I met a new patient today, an African American gentleman in his late 40’s, a successful entrepreneur and innovator (invented and marketed his own garage organizer), who is having devastating health problems related to his heart and weight, problems attributable, at least in part, to side effects of psychotropic medications. He was tearful today, questioning if he was going to die soon. His father died of a heart attack when he was his age.
In taking his history, I found out that this patient’s health problems began about twenty four months ago. He had lived a fairly unhealthy life up to this point, lots of drinking and travel and poor eating, but he had always been active, played in a basketball league, and had never had a major medical crisis.
Eighteen months ago, he began having trouble sleeping. This was a lifelong problem, really, but it worsened, became debilitating during a time when his business was fending off a major law suit. He went to see his trusted family doctor, who started him on Ambien, which only helped a little. Then, for reasons that are unclear, his doctor started him on lithium, perhaps thinking he was hypomanic or bipolar. The patient does not have insight into why he was started on lithium, but he trusted his doctor. When the insomnia persisted, he was started on Seroquel, and finally he was able to sleep. Satisfied that these “brain pills” had calmed him down and fixed his insomnia, he continued this cocktail for a year, and in that year he gained over 120 pounds. His doctor, seeing him monthly during this time for refills, never raised this issue of weight gain or of stopping the medicine. Instead, the doctor seemed pleased that the insomnia problem had been solved, and encouraged him to diet and exercise more.
Then the story becomes tragic. The patient had chest pain one night and wound up in the ER, where it was discovered that at some time previously he had a minor heart attack, and was now going into heart failure. Over the next few weeks, he developed massive lymphedema, leading to severe, disfiguring swelling of his lower body, including legs and genitalia. This problem is often called elephantiasis, because it leaves the person’s legs looking absurdly swollen, the skin ridged and discolored. He developed palm-sized, weeping ulcers on both ankles, wounds that have not closed now in over four months. He cannot drive or even walk to the mailbox. He works mostly from home, and pays one of his employees to come change his bandages, because he can’t bend over to change them himself. His pain and discomfort are chronic and severe. He is living in misery, becoming hopeless.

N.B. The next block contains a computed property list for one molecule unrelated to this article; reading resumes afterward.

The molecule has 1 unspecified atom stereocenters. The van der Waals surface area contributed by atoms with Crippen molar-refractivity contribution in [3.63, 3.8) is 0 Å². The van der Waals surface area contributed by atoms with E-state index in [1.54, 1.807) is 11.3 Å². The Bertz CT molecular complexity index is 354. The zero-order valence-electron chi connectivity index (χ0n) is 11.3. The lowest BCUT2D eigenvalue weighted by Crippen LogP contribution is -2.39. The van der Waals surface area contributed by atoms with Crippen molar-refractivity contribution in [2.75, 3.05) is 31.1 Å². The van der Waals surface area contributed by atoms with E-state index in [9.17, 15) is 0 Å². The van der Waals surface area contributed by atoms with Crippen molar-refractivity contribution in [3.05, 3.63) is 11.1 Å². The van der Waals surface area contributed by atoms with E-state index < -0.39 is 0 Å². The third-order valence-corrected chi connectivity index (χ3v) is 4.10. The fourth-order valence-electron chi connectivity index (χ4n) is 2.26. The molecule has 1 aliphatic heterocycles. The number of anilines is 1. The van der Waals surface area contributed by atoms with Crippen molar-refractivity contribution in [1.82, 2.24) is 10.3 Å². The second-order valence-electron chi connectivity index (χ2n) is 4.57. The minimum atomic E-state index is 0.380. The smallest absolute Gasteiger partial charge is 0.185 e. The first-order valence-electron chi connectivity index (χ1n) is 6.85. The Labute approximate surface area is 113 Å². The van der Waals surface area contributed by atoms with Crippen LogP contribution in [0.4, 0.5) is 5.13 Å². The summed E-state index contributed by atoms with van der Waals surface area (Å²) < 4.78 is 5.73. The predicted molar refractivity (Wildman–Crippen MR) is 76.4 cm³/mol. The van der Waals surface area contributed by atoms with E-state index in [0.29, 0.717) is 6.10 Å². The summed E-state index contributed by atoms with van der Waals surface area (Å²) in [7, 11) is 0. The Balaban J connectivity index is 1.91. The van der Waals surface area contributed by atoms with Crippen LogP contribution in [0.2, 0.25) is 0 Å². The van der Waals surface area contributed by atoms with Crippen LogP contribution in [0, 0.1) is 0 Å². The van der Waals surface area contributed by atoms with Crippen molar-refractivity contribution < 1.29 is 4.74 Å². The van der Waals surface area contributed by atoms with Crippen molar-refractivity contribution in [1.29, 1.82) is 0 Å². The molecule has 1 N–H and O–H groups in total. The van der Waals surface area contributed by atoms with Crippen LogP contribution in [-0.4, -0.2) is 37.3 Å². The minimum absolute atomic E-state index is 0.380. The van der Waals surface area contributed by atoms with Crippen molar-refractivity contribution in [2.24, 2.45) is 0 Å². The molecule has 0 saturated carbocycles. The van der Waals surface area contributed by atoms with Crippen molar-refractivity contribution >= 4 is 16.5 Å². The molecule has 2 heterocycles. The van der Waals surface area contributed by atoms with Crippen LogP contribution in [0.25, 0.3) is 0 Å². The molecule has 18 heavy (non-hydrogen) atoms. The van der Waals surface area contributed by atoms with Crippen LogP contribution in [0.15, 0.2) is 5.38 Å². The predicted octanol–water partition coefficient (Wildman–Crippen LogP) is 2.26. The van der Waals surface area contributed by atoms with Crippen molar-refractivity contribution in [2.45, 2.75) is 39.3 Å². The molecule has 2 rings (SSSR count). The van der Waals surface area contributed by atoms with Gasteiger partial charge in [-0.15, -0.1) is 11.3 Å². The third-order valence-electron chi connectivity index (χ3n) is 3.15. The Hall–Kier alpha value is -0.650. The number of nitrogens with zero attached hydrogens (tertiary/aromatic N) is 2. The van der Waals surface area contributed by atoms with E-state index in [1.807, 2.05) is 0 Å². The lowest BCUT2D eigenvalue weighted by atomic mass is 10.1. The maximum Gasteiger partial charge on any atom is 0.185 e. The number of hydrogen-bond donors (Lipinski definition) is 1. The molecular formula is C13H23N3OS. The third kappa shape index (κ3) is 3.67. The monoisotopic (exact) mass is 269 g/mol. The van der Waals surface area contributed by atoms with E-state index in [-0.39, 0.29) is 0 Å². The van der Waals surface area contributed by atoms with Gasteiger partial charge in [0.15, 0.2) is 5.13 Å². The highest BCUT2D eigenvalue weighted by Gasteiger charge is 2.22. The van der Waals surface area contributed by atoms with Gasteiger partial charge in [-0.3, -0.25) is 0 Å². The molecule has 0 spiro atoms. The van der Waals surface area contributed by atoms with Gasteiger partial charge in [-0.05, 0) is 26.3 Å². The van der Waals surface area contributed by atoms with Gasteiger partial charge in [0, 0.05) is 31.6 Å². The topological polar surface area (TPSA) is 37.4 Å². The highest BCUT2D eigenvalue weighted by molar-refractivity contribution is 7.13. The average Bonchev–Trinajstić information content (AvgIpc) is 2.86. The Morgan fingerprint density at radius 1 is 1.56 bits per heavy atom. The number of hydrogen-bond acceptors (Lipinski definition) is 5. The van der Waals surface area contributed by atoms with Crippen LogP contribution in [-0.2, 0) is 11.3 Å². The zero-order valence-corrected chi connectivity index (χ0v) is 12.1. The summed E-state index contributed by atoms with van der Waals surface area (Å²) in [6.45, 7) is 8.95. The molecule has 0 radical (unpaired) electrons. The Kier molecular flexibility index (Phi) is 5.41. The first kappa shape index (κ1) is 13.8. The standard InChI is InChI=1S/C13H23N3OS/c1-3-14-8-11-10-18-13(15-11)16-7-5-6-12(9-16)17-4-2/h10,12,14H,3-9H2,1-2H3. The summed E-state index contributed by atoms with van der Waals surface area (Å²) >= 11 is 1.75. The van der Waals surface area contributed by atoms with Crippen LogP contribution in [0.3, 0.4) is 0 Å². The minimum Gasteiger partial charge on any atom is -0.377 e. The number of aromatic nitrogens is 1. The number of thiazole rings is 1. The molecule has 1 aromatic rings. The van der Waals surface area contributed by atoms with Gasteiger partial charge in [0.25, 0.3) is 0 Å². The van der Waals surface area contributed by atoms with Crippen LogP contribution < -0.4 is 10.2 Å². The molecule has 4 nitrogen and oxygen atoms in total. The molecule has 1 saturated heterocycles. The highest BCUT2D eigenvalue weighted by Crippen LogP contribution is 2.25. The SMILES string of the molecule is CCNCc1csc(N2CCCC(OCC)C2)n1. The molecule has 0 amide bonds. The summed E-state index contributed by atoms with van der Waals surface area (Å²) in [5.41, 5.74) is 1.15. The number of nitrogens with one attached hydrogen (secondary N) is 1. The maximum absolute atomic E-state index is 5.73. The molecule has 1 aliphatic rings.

About six months ago, his cardiologist stopped the Seroquel and the Ambien, and unfortunately he is now unable to sleep again. He continues taking the lithium, because this seems to help his pain. He’s now on six other medications for his various health complications. He came to see me because he feels like he needs a fresh start with a new primary care doctor. I found his current health status alarming, though I’m hopeful that we can dramatically reduce his symptoms and suffering with some changes in medication and some new attention to his swelling and wounds. But no matter what we do, his health status is poor and likely to deteriorate. I’m also concerned he is developing diabetes, and I’m checking some more labs.
This is a multifactorial problem. But there can be no doubt that his decline was accelerated, perhaps even provoked, by being placed on potent psychotropics that caused massive weight gain and cardiac problems. The whole story is a smoking gun. An otherwise unexplained 120 pound weight gain in the year after starting lithium and Seroquel? The weight gain led to strain on his heart, which was already at risk due to cardiac effects of these medications. A heart attack led to heart failure, which led to the swelling and pain and disability. Tragic. These medications appeared initially to fix a distressing problem–insomnia–but left so much carnage it their wake.
In retrospect, the patient wishes the medications had never been started. I can only agree. How would his life be different? Reflecting now, he thinks the insomnia wasn’t nearly as bad as he thought at the time. He would so much rather have sleeping problems and retain his health and longevity. I’m dismayed that, once the weight gain started, the need for the medications was never again questioned.
The medication on-ramp: so easy, so enticing for doctor’s and patients alike. The exit? So often invisible.
We’ll hope the best for this poor gentleman, whose life is so much worse after the medications than before.
Mad in America hosts blogs by a diverse group of writers. These posts are designed to serve as a public forum for a discussion—broadly speaking—of psychiatry and its treatments. The opinions expressed are the writers’ own.